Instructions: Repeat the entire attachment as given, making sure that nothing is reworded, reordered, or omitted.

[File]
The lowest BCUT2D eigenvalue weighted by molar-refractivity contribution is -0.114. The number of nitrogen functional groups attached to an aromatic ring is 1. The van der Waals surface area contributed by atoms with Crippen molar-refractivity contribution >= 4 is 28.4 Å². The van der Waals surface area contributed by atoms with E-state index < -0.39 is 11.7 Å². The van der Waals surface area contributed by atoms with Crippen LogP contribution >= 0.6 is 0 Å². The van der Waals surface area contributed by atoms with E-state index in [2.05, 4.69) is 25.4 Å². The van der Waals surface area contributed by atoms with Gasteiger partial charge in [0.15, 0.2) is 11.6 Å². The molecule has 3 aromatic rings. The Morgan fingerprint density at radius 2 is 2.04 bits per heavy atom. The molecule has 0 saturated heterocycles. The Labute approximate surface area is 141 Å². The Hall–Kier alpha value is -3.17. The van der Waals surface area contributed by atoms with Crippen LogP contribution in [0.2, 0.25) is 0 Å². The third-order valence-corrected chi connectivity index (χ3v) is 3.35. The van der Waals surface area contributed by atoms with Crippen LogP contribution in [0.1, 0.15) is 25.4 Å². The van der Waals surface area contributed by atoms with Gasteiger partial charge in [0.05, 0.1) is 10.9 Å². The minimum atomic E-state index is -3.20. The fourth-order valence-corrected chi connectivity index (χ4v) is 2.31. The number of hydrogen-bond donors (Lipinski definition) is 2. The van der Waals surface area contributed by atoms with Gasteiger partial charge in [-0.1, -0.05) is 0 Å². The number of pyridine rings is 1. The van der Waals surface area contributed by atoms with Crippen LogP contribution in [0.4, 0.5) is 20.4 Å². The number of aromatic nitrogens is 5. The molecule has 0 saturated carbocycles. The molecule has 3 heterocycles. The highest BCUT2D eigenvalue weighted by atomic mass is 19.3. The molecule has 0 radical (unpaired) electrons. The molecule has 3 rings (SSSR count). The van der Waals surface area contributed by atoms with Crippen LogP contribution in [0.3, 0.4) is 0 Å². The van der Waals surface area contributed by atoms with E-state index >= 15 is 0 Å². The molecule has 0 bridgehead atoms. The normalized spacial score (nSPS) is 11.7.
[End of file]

The lowest BCUT2D eigenvalue weighted by molar-refractivity contribution is -0.114. The number of nitrogen functional groups attached to an aromatic ring is 1. The van der Waals surface area contributed by atoms with Crippen molar-refractivity contribution >= 4 is 28.4 Å². The van der Waals surface area contributed by atoms with E-state index < -0.39 is 11.7 Å². The van der Waals surface area contributed by atoms with Crippen LogP contribution >= 0.6 is 0 Å². The van der Waals surface area contributed by atoms with E-state index in [2.05, 4.69) is 25.4 Å². The van der Waals surface area contributed by atoms with Gasteiger partial charge in [0.15, 0.2) is 11.6 Å². The molecule has 3 aromatic rings. The Morgan fingerprint density at radius 2 is 2.04 bits per heavy atom. The molecule has 0 saturated heterocycles. The Labute approximate surface area is 141 Å². The Hall–Kier alpha value is -3.17. The van der Waals surface area contributed by atoms with Crippen LogP contribution in [0.2, 0.25) is 0 Å². The third-order valence-corrected chi connectivity index (χ3v) is 3.35. The van der Waals surface area contributed by atoms with Crippen LogP contribution in [0.1, 0.15) is 25.4 Å². The van der Waals surface area contributed by atoms with Gasteiger partial charge in [0.05, 0.1) is 10.9 Å². The minimum atomic E-state index is -3.20. The fourth-order valence-corrected chi connectivity index (χ4v) is 2.31. The number of hydrogen-bond donors (Lipinski definition) is 2. The van der Waals surface area contributed by atoms with Gasteiger partial charge in [-0.1, -0.05) is 0 Å². The number of pyridine rings is 1. The van der Waals surface area contributed by atoms with Crippen LogP contribution in [0.4, 0.5) is 20.4 Å². The number of aromatic nitrogens is 5. The molecule has 0 saturated carbocycles. The molecule has 3 heterocycles. The highest BCUT2D eigenvalue weighted by atomic mass is 19.3. The molecule has 0 radical (unpaired) electrons. The molecule has 3 rings (SSSR count). The van der Waals surface area contributed by atoms with Crippen LogP contribution in [0.3, 0.4) is 0 Å². The van der Waals surface area contributed by atoms with E-state index >= 15 is 0 Å². The molecule has 0 bridgehead atoms. The normalized spacial score (nSPS) is 11.7.